L-Cysteine is a crystalline free-form amino acid that is active in many body processes. L-Cysteine works in the liver to protect the body from harmful substances and may help to prevent oxidation of tissues. L-Cysteine, along with L-Glutamic acid and glycine, is the rate-limiting precursor in the synthesis of glutathione peroxidase, one of the body's main antioxidant enzymes, which minimizes lipid peroxidation (fats turning rancid).
L-Cysteine is a conditionally essential amino acid, meaning that it may be manufactured in our bodies if all conditions are met. This process is extremely complex however, requiring the availability of other amino acids and vitamins and is carried out through a number of enzymatic steps. Because of the complexity of this process there is a greater risk of deficiency for cysteine than for many other amino acids. L-Cysteine is a sulfur containing amino acid which can usually be made from L-Methionine and elemental sulfur by the body.
Because of its high affinity for binding metals and other toxins L-Cysteine is frequently taken in combination with Vitamin C to detoxify, chelate, and remove harmful metals and free radicals from the body. An adequate supply of Vitamin C and B6 should always accompany any L-Cysteine supplementation. One of the most important recent discoveries about cysteine is that is required for the formation of glutathione, a tripeptide that also contains the amino acids glycine and glutamic acid.
The cysteine-glutathione connection is important because glutathione is a critical regulator of cell health. It is essential for maintaining electrochemical balance in many cells. It functions as a detoxifying agent in the kidneys and is required for elimination of many environmental toxins, including fungicides, herbicides, nitrosamines, dyes, solvents, plastics, detergents, and insecticides. Glutathione is also required genetically, for synthesis and repair of DNA, as well as for neutralization of free radicals that can damage healthy cells. Immune function, nerve function and cell signaling functions are also heavily influenced by glutathione. Within the immune function category, wound healing, especially healing from skin wounds, appears to depend on glutathione availability.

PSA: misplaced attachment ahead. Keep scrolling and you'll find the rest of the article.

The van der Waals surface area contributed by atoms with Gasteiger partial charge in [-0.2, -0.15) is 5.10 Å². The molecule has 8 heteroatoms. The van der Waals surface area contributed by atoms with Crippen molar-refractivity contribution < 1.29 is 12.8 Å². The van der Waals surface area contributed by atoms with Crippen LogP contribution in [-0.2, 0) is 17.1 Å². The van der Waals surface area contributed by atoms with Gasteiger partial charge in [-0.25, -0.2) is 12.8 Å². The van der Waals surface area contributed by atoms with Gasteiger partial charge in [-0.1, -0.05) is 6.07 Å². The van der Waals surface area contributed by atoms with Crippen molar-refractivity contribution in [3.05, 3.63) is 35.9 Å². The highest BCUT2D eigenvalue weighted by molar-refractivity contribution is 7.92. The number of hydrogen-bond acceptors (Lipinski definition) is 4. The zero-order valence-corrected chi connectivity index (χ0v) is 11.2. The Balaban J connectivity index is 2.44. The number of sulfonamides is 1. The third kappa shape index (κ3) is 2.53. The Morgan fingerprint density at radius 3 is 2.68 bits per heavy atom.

What is the difference between Cysteine and Cystine? Cysteine is a monomer and Cystine is a dimmer, which is formed by two cysteine molecules. Generally, Cystine is more stable than Cysteine, however, both can be converted into the other form as required by the body. Most supplements contain Cysteine more than Cystine because the absorption of Cysteine is better than Cystine. Cysteine is required by the skin and detoxification of the body, and Cystine is required for vitamin B6 utilization and also helps for wound healing.